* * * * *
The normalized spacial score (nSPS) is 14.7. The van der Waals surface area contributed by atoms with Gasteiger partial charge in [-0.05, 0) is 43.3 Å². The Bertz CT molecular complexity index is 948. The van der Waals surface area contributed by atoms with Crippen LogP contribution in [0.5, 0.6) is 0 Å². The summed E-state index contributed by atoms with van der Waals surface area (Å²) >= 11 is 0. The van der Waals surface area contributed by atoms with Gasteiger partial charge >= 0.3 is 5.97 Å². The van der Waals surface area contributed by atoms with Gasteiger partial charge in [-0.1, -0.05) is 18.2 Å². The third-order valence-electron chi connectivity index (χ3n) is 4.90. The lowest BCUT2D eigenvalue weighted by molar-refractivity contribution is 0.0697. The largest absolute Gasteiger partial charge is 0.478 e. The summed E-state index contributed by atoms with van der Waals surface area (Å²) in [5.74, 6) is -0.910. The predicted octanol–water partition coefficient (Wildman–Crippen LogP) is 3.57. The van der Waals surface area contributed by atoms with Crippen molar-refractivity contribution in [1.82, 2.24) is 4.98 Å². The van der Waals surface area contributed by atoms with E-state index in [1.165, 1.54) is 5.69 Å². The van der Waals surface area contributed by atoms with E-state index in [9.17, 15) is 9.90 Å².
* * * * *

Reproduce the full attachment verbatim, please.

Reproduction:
The normalized spacial score (nSPS) is 14.7. The van der Waals surface area contributed by atoms with Gasteiger partial charge in [-0.05, 0) is 43.3 Å². The Bertz CT molecular complexity index is 948. The van der Waals surface area contributed by atoms with Crippen LogP contribution in [0.5, 0.6) is 0 Å². The summed E-state index contributed by atoms with van der Waals surface area (Å²) >= 11 is 0. The van der Waals surface area contributed by atoms with Gasteiger partial charge >= 0.3 is 5.97 Å². The van der Waals surface area contributed by atoms with Gasteiger partial charge in [-0.1, -0.05) is 18.2 Å². The third-order valence-electron chi connectivity index (χ3n) is 4.90. The lowest BCUT2D eigenvalue weighted by molar-refractivity contribution is 0.0697. The largest absolute Gasteiger partial charge is 0.478 e. The summed E-state index contributed by atoms with van der Waals surface area (Å²) in [5.74, 6) is -0.910. The predicted octanol–water partition coefficient (Wildman–Crippen LogP) is 3.57. The van der Waals surface area contributed by atoms with Crippen molar-refractivity contribution in [1.82, 2.24) is 4.98 Å². The van der Waals surface area contributed by atoms with E-state index in [1.165, 1.54) is 5.69 Å². The van der Waals surface area contributed by atoms with E-state index in [9.17, 15) is 9.90 Å².